“If we build a society based on honoring the earth, we build a society which is sustainable, and has the capacity to support all life forms.”

– Winona LaDuke

“We must get more passionate about healing than we are about punishing.”

– adrienne maree brown

“The healing centered approach comes from the idea that people are not harmed in a vacuum, and well-being comes from participating in transforming the root causes of harm within institutions.”

– Dr. Shawn Ginwright

We hold in our hearts the deep conviction that healing work is inextricably linked to anti-oppression and equity work, knowing that the nuances of who gets to heal, who gets access to practices and spaces of well-being, and who remains unsupported in navigating the murky waters of trauma, is intimately tied to structures of power and privilege that shape the whole of our society. We see food and environmental justice, equitable access to holistic and alternative health care, and the cultivation of joy as integral to the health and wellness of the mind, body, and spirit of whole people and communities.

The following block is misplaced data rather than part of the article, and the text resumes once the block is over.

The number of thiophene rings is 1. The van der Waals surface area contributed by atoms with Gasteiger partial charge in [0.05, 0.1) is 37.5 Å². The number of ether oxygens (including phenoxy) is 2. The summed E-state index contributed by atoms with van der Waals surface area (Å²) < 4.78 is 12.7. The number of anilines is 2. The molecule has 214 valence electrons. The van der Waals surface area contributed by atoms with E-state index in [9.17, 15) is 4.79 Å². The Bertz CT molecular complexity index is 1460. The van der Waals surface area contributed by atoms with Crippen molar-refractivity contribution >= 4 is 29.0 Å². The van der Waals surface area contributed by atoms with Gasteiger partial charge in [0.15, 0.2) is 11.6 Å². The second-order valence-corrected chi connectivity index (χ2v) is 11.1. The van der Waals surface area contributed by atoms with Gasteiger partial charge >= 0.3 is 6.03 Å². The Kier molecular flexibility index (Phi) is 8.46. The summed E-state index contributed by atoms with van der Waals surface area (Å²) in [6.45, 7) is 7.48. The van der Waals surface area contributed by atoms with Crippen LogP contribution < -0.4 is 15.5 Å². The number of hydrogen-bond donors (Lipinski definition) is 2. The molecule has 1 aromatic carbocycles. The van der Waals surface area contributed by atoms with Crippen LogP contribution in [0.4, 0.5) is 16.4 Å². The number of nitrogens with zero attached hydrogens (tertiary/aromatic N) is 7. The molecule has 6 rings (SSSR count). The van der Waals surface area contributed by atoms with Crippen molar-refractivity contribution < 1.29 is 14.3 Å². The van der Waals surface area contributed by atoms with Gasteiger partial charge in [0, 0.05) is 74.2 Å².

With this knowledge in our hearts, we look to the work of scholar practitioners like Dr. Shawn Ginwright, and community activists and healers like Cara Page, Prentis Hemphill, and adrienne maree brown, and movement organizations like The Black Lives Matter Network, the Movement for Black Lives, BYP 100, and others in Black Liberation work, who have lead in forging a healing-centered path toward resolving unjust trauma. We look to their transformational conceptions of how to create and hold healing justice spaces, knowing that their voices set forth a visionary paradigm for healing and well-being as being inextricably linked with justice work. Necessarily, we orient our work within a critical healing justice framework, applying this framework as a compass to show the way toward movement-based and politicized healing-centered practices.


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